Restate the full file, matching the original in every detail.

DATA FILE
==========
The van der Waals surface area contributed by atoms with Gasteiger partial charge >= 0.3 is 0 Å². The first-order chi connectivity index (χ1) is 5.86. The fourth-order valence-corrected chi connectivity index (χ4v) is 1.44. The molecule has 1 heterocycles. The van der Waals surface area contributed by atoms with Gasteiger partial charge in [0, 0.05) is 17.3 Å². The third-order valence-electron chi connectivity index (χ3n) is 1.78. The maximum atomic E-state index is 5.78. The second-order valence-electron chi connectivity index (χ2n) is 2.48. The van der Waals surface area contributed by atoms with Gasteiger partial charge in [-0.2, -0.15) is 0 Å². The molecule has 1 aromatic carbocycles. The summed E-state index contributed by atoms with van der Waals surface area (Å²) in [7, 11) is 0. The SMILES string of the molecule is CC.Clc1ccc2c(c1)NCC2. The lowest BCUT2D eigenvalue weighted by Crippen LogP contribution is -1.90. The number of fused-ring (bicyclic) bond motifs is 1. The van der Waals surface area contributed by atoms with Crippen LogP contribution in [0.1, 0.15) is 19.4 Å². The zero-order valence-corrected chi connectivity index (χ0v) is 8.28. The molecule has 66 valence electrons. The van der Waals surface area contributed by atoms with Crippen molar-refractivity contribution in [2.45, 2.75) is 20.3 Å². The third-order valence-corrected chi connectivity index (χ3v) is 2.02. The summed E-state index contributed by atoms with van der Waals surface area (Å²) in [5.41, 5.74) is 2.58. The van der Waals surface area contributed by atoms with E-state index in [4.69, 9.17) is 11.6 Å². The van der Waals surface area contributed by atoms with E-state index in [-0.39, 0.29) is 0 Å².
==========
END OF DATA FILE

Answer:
The van der Waals surface area contributed by atoms with Gasteiger partial charge >= 0.3 is 0 Å². The first-order chi connectivity index (χ1) is 5.86. The fourth-order valence-corrected chi connectivity index (χ4v) is 1.44. The molecule has 1 heterocycles. The van der Waals surface area contributed by atoms with Gasteiger partial charge in [0, 0.05) is 17.3 Å². The third-order valence-electron chi connectivity index (χ3n) is 1.78. The maximum atomic E-state index is 5.78. The second-order valence-electron chi connectivity index (χ2n) is 2.48. The van der Waals surface area contributed by atoms with Gasteiger partial charge in [-0.2, -0.15) is 0 Å². The molecule has 1 aromatic carbocycles. The summed E-state index contributed by atoms with van der Waals surface area (Å²) in [7, 11) is 0. The SMILES string of the molecule is CC.Clc1ccc2c(c1)NCC2. The lowest BCUT2D eigenvalue weighted by Crippen LogP contribution is -1.90. The number of fused-ring (bicyclic) bond motifs is 1. The van der Waals surface area contributed by atoms with Crippen LogP contribution in [0.1, 0.15) is 19.4 Å². The zero-order valence-corrected chi connectivity index (χ0v) is 8.28. The molecule has 66 valence electrons. The van der Waals surface area contributed by atoms with Crippen molar-refractivity contribution in [2.45, 2.75) is 20.3 Å². The third-order valence-corrected chi connectivity index (χ3v) is 2.02. The summed E-state index contributed by atoms with van der Waals surface area (Å²) in [5.41, 5.74) is 2.58. The van der Waals surface area contributed by atoms with E-state index in [4.69, 9.17) is 11.6 Å². The van der Waals surface area contributed by atoms with E-state index in [-0.39, 0.29) is 0 Å².